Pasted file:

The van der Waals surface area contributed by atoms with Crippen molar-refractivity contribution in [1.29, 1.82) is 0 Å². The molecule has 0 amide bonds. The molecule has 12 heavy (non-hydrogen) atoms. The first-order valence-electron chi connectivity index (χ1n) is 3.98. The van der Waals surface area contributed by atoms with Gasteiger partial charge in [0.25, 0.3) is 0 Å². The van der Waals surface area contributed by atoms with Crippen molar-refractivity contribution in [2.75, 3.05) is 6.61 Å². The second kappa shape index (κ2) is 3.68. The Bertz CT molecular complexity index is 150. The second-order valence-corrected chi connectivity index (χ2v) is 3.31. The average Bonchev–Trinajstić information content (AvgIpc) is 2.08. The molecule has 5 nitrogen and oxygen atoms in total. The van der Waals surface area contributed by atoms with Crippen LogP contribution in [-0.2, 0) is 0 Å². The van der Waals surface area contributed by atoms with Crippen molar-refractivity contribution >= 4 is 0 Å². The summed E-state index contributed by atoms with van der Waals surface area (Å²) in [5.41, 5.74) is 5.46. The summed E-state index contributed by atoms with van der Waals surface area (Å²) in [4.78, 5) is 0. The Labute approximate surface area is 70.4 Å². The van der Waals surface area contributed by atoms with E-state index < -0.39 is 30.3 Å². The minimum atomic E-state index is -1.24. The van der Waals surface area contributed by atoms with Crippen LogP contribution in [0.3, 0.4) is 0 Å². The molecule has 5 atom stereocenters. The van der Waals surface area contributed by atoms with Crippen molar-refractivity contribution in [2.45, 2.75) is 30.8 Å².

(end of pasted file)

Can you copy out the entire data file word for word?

The van der Waals surface area contributed by atoms with Crippen molar-refractivity contribution in [1.29, 1.82) is 0 Å². The molecule has 0 amide bonds. The molecule has 12 heavy (non-hydrogen) atoms. The first-order valence-electron chi connectivity index (χ1n) is 3.98. The van der Waals surface area contributed by atoms with Gasteiger partial charge in [0.25, 0.3) is 0 Å². The van der Waals surface area contributed by atoms with Crippen molar-refractivity contribution in [2.75, 3.05) is 6.61 Å². The second kappa shape index (κ2) is 3.68. The Bertz CT molecular complexity index is 150. The second-order valence-corrected chi connectivity index (χ2v) is 3.31. The average Bonchev–Trinajstić information content (AvgIpc) is 2.08. The molecule has 5 nitrogen and oxygen atoms in total. The van der Waals surface area contributed by atoms with Crippen LogP contribution in [-0.2, 0) is 0 Å². The van der Waals surface area contributed by atoms with Crippen molar-refractivity contribution >= 4 is 0 Å². The summed E-state index contributed by atoms with van der Waals surface area (Å²) in [5.41, 5.74) is 5.46. The summed E-state index contributed by atoms with van der Waals surface area (Å²) in [4.78, 5) is 0. The Labute approximate surface area is 70.4 Å². The van der Waals surface area contributed by atoms with E-state index < -0.39 is 30.3 Å². The minimum atomic E-state index is -1.24. The van der Waals surface area contributed by atoms with Crippen LogP contribution in [0.3, 0.4) is 0 Å². The molecule has 5 atom stereocenters. The van der Waals surface area contributed by atoms with Crippen molar-refractivity contribution in [2.45, 2.75) is 30.8 Å².